Managing PCOS With Food And Lifestyle Changes

Despite being a common hormonal condition in women, polycystic ovary syndrome frequently goes undiagnosed by medical professionals. Few or no symptoms are present in some women. Others have numerous, including irregular or nonexistent periods, hirsutism, obesity, and infertility, however, these symptoms could be misinterpreted as indicators of other medical disorders. Often PCOS is related to problems with conceiving. And if one does become pregnant, women with PCOS are more likely to experience pregnancy complications like gestational diabetes, hypertension disorders, and miscarriage in addition to other chronic illnesses like obesity, diabetes, hypertension, heart disease, endometrial cancer, sleep apnea, depression, and anxiety. While there is no known treatment for PCOS, there are a number of medications that can help manage its symptoms, including the birth control pill. Some people, though, favor a more natural approach. Read on to find various natural ways to manage your PCOS.

Lifestyle modifications

1. Weight loss

Keeping your weight in check is essential for managing PCOS symptoms. People with PCOS frequently have excess weight, which raises their risk of developing diabetes, heart disease, and other metabolic syndrome-related conditions. Doctors are unsure of whether PCOS makes losing weight difficult or whether being overweight makes PCOS symptoms worse. In either scenario, body weight loss may lessen PCOS symptoms.

2. Exercise

Regular exercise can help keep blood sugar levels low and reduce insulin levels. Exercise can enhance mood, assist regulate sleep patterns, and is good for the heart. A decent workout does not necessarily need going to the gym. You can choose to work out at a low or moderate intensity. At a moderate level, your breathing is quickening, you feel heated, and you might even be perspiring. A form of moderate-intensity exercise is brisk walking.

3. Avoid skipping meals

Eat every three to five hours if you have PCOS to help control your blood sugar levels. You're considerably more inclined to crave sweet meals while you're hungry. That's because your blood sugar declines the longer you go without eating. When you're hungry, your body and brain will tell you that meals that are high in sugar are particularly alluring since they reach the bloodstream rapidly and cause blood sugar levels to rise.

Foods you should include in your diet

1. Lean meat

Any wholesome diet must include lean meat. Lean protein is quite helpful for weight loss for PCOS sufferers who may find it harder to lose weight owing to hormonal imbalances. The best options for poultry are lean slices cooked without the skin. Eggs are still a nice option. Vegetarians can satisfy their need for protein by including grains, lentils, and beans in their diet. Red meat and any meat or fish that has been cooked or prepared with a lot of salt, butter, or oil should be avoided. As they are heavy in sodium, trans fat, and additives, processed meats like hot dogs, sausage, and bacon should be avoided.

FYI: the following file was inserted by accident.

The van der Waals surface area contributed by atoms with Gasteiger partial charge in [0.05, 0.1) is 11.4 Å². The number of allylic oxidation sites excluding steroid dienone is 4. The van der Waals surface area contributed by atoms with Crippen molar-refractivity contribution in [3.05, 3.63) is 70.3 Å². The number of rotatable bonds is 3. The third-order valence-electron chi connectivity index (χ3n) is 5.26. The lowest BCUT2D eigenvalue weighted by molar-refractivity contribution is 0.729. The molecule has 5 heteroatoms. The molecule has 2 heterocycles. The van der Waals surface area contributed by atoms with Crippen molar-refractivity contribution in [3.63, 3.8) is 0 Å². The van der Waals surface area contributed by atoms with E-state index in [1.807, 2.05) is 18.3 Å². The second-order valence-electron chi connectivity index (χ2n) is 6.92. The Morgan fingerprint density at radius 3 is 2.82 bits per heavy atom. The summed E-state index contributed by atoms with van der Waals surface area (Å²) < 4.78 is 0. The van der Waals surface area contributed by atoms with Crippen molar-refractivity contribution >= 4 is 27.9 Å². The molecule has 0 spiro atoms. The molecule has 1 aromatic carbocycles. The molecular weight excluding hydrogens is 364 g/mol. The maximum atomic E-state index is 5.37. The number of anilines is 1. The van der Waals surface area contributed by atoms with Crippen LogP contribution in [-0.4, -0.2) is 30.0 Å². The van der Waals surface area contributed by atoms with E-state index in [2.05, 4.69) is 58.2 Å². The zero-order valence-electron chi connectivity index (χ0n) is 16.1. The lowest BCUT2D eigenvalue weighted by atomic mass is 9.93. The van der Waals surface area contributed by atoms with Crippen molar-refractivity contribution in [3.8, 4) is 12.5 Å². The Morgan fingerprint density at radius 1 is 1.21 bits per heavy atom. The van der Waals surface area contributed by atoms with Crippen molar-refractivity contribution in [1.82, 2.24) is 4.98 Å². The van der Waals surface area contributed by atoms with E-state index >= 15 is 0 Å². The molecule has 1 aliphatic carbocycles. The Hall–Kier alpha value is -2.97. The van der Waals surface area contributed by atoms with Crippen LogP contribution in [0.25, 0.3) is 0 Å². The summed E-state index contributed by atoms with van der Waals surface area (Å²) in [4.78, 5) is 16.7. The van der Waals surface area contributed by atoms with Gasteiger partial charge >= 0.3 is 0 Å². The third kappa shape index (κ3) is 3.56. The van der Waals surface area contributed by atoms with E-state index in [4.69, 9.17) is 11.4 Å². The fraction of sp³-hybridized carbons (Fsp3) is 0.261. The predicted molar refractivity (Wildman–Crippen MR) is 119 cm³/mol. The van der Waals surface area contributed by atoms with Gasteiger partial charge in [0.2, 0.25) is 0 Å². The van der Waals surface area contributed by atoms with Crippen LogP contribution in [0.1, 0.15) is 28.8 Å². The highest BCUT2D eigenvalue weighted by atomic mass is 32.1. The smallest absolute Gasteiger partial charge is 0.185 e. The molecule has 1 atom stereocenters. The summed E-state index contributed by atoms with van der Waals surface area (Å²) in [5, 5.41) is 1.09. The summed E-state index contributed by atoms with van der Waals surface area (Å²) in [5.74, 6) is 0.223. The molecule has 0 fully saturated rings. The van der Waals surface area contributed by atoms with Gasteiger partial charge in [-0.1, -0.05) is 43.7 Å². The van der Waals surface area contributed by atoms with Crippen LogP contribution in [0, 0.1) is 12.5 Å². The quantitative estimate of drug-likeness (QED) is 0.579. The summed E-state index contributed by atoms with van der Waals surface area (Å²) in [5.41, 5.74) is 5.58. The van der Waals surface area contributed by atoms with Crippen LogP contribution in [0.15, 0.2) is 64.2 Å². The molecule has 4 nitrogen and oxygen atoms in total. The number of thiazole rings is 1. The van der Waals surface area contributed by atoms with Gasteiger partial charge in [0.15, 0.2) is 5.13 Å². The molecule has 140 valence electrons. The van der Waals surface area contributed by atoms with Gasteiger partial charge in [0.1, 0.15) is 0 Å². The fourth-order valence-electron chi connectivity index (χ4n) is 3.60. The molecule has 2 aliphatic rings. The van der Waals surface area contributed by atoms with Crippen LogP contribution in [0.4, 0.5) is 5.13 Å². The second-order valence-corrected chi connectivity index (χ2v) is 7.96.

2. Fermented foods

The consumption of fermented foods helps maintain a healthy gut microbiota by fostering the growth of beneficial bacteria that enhance metabolism. Women with PCOS have fewer healthy gut bacteria, and probiotics have been shown to help with weight loss. Sauerkraut and other foods made from curd or yogurt are wise choices.

3. Food with higher fiber content

Whole grains include significant quantities of fiber that can help control insulin levels. Women who have PCOS are four times more likely to develop type 2 diabetes. So include brown rice, barley, millet, buckwheat, and oats in your diet. They reduce the abrupt rise in blood sugar levels by slowing down digestion. Vegetables with high fiber content include red and green bell peppers, Kale, spinach, broccoli, and cauliflower.

4. Omega 3

Fertility and conception are two major concerns for women with PCOS, and fatty acids are crucial to both of these processes. Omega 3, a fatty acid that is present in foods like fish and flax seeds, aids in hormone regulation and menstrual cycle control. According to one study, PCOS women who got three grams of omega-3s daily for eight weeks had lower testosterone levels and were more likely to continue regular menstruation than those who received a placebo.

5. DASH diet

The DASH diet, which was first created to manage high blood pressure, can help PCOS patients manage low insulin levels. It emphasizes whole grains, fruits, and vegetables as well as healthy carbs in general. Fresh produce is a great source of vitamins, minerals, and antioxidants. In essence, they are adaptable and nutrient-dense. Pick fruits and vegetables high in fiber, such as crucifers (such as cabbage and broccoli), leafy greens, apples, and plums.

Foods you should avoid

1. AGEs

Advanced glycation end products (AGEs) have been found to be present in blood at greater concentrations in PCOS-afflicted women. AGEs, which are substances created when glucose attaches to proteins, are thought to have a role in the development of some degenerative disorders and the aging process. In a short trial, dietary AGE reduction led to a significant reduction in insulin levels in PCOS-afflicted individuals. Animal-derived foods and processed foods are among the foods high in AGEs. Levels are raised by using high heat (grilling, searing, roasting).

2. Sugar

Foods that are processed or high in sugar (such as bagels, candies, baked goods, and flavored beverages) are digested and absorbed into the bloodstream very quickly. They quickly increase blood sugar levels, which are then followed by a sharp decline. Cravings can occur during this time. Desserts should be avoided because sugar can worsen inflammation, so it's best to restrict your intake. While a limited amount of dark chocolate can be tolerated on a PCOS diet, avoid baked goods, candies, packaged snacks, and other sweets.